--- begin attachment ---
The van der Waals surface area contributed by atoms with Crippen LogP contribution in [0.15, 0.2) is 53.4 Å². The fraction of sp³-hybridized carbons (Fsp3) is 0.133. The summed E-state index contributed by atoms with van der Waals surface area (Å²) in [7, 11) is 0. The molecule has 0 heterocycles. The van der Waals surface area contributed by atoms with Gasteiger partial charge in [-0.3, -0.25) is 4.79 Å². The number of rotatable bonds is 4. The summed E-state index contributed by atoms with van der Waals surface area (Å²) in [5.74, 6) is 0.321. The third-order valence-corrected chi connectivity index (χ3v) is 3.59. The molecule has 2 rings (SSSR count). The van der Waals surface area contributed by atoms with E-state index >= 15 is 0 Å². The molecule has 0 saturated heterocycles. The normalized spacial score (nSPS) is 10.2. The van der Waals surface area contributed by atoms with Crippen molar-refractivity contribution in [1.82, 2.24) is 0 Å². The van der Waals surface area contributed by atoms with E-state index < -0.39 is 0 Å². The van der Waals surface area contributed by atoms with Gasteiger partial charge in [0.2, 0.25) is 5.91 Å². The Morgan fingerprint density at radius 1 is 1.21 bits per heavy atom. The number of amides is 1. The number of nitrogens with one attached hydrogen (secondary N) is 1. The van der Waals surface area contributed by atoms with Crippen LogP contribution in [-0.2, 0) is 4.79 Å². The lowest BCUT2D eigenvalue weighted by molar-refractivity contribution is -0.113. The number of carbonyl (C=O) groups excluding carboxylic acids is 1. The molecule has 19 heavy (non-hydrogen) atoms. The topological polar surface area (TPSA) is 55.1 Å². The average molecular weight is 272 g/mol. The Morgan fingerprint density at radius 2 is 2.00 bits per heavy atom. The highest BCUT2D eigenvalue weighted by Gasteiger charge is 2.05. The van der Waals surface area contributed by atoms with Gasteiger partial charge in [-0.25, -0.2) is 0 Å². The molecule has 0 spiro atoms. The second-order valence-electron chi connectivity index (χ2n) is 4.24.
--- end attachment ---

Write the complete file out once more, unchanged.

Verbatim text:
The van der Waals surface area contributed by atoms with Crippen LogP contribution in [0.15, 0.2) is 53.4 Å². The fraction of sp³-hybridized carbons (Fsp3) is 0.133. The summed E-state index contributed by atoms with van der Waals surface area (Å²) in [7, 11) is 0. The molecule has 0 heterocycles. The van der Waals surface area contributed by atoms with Gasteiger partial charge in [-0.3, -0.25) is 4.79 Å². The number of rotatable bonds is 4. The summed E-state index contributed by atoms with van der Waals surface area (Å²) in [5.74, 6) is 0.321. The third-order valence-corrected chi connectivity index (χ3v) is 3.59. The molecule has 2 rings (SSSR count). The van der Waals surface area contributed by atoms with E-state index >= 15 is 0 Å². The molecule has 0 saturated heterocycles. The normalized spacial score (nSPS) is 10.2. The van der Waals surface area contributed by atoms with Crippen molar-refractivity contribution in [1.82, 2.24) is 0 Å². The van der Waals surface area contributed by atoms with E-state index < -0.39 is 0 Å². The van der Waals surface area contributed by atoms with Gasteiger partial charge in [0.2, 0.25) is 5.91 Å². The Morgan fingerprint density at radius 1 is 1.21 bits per heavy atom. The number of amides is 1. The number of nitrogens with one attached hydrogen (secondary N) is 1. The van der Waals surface area contributed by atoms with Crippen LogP contribution in [-0.2, 0) is 4.79 Å². The lowest BCUT2D eigenvalue weighted by molar-refractivity contribution is -0.113. The number of carbonyl (C=O) groups excluding carboxylic acids is 1. The molecule has 19 heavy (non-hydrogen) atoms. The topological polar surface area (TPSA) is 55.1 Å². The average molecular weight is 272 g/mol. The Morgan fingerprint density at radius 2 is 2.00 bits per heavy atom. The highest BCUT2D eigenvalue weighted by Gasteiger charge is 2.05. The van der Waals surface area contributed by atoms with Gasteiger partial charge in [-0.25, -0.2) is 0 Å². The molecule has 0 spiro atoms. The second-order valence-electron chi connectivity index (χ2n) is 4.24.